I take a quick vinyl polysiloxane impression (Monobody [Coltène/ Whaledent]) of the SDIs inside the denture and then use a pencil to mark through the impression as to where I should grind the holes in the denture (Figures 12 and 13). Keep in mind at all times that it is absolutely essential that a reamed-out denture sits passively over the "o-ring" housings perched atop the SDIs. Once you've made the initial openings in the denture with a round acrylic burr, an inverted cone acrylic bur is a quick way to take the remaining acrylic out. If you still feel the denture "scraping" against the housings when trying in the reamed out denture, paint the inside of the openings with pressure indicator paste and reseat. The offending hangup will be revealed. Unless the denture is absolutely passive over the housings, do not proceed. Doing so will result in the denture riding high on the SDIs after the acrylic cures, subjecting them to undue occlusal forces as well as causing more "rock" in the denture as it pivots on the SDIs. Been there, done that!
While we are on this subject, make sure to use the little plastic shims around the square portion of your SDI before picking them up (Figures 14 and 15). Failure to do so could result in acrylic locking around the SDI heads, making you "wish that you'd chosen another profession," to quote Dr. Santelli.
When it comes time to cleaning up the excess resin on your patient's newly equipped denture, be sure to remove the flash and excess resin found around the rim of the metal housings. Remove the resin until you can see the entire metallic ring (Figure 16). This will greatly reduce the possibility of post-op tissue irritation. Finally, consider using an acrylic seal coating (such as Palloseal [Heraeus Kulzer]) to make the undersurface of the denture less likely to trap and house bacteria. Your patient will have an easier time cleaning his or her denture.

I believe it's helpful to keep certain concepts in mind when planning SDIs and discussing them with your patients. Chief amongst those thoughts would be the ease of removing and replacing the occasional failed SDI. Patients need to know that they can fail for a variety of reasons. They should also know that in most cases they can be replaced; possibly right away if they possess a suitable site that is adjacent to the one lost, or after the bone has healed in the very same site. Adapt a strategy for dealing with replacements. I've recently begun a protocol that covers the case for one year, during which I will replace a failed implant at no cost to the patient. After the one-year period, the patient is responsible for the cost of replacement at a discounted fee from the original cost. Fortunately, if the case is selected and planned carefully, failures are infrequent.1-3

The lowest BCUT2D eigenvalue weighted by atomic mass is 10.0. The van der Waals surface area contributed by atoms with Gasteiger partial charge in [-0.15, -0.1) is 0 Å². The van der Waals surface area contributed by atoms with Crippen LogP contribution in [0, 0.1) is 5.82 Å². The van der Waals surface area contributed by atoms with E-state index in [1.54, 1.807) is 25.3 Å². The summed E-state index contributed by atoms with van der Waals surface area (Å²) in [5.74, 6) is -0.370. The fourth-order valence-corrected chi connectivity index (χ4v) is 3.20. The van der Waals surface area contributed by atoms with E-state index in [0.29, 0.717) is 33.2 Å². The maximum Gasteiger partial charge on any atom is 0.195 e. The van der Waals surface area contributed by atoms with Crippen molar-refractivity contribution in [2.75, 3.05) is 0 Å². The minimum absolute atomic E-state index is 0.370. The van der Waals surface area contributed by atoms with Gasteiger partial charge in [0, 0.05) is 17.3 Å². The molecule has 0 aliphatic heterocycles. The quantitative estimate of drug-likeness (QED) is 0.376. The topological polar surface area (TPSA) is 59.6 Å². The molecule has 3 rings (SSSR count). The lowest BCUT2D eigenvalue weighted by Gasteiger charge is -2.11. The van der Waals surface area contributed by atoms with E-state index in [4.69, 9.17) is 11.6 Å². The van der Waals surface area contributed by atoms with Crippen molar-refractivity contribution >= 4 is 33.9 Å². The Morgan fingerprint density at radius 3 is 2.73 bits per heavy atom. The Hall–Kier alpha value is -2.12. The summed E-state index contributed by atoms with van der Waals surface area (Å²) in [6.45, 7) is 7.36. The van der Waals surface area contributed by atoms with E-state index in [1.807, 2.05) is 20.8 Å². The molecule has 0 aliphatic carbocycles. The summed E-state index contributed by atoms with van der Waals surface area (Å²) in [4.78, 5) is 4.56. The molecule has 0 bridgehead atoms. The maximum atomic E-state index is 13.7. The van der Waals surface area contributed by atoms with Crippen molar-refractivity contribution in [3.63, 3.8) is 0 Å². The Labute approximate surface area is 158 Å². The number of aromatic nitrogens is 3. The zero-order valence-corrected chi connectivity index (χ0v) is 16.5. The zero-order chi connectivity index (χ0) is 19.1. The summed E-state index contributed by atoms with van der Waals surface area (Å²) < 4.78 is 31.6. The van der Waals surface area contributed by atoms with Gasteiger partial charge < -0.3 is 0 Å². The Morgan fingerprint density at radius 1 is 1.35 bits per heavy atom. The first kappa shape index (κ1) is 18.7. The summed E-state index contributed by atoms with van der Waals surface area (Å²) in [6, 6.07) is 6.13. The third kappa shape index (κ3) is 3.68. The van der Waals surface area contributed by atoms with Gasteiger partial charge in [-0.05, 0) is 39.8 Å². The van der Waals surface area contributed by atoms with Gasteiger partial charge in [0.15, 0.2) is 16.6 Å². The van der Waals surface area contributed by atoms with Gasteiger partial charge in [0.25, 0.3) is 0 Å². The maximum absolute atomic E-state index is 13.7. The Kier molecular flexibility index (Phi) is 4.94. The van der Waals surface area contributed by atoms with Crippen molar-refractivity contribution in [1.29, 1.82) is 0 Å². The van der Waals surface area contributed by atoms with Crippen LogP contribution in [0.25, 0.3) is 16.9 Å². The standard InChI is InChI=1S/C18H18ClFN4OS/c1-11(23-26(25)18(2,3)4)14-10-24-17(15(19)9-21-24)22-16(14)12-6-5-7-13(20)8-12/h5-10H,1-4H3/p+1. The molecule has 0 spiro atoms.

I hope that some of the suggestions above can be of use to you. The field of MDIs is exciting and unfolding rapidly. If you haven't taken any formal seminars, there is no time like the present. Courses offered by Shatkin First, 3M ESPE, Dr. Gordon Christensen, or the Global Mini Implant Institute (to name but a few) can lay down the basics in as little as a day. If you haven't already, you may find yourself exploring SDIs as they apply to fixed restorations. The lines between MDIs and conventional implants are blurring. The conservative nature and favorable economics of the SDI are appealing to both doctor and patient. Over and out!


  1. Christensen GJ. The 'mini'-implant has arrived. J Am Dent Assoc. 2006;137:387-390.
  2. Christensen GJ. The increased use of small-diameter implants. J Am Dent Assoc. 2009;140:709-712.
  3. Shatkin TE, Shatkin S, Oppenheimer BD, et al. Mini dental implants for long-term fixed and removable prosthetics: a retrospective analysis of 2514 implants placed over a five-year period. Compend Contin Educ Dent. 2007;28:92-99.

Dr. Goldstein, a Fellow of the AGD and of the International Academy of Dento-Facial Esthetics, practices general dentistry in Wolcott, Conn. Recognized as one of Dentistry Today's Leaders in CE since 2002 and for his expertise in the field of dental digital photography, he lectures and writes extensively concerning cosmetics and the integration of digital photography into the general practice. He has authored numerous articles for multiple dental periodicals both in the United States and abroad. He can be reached via e-mail at This e-mail address is being protected from spambots. You need JavaScript enabled to view it or at the Web site


Disclosure: Dr. Goldstein reports no disclosures.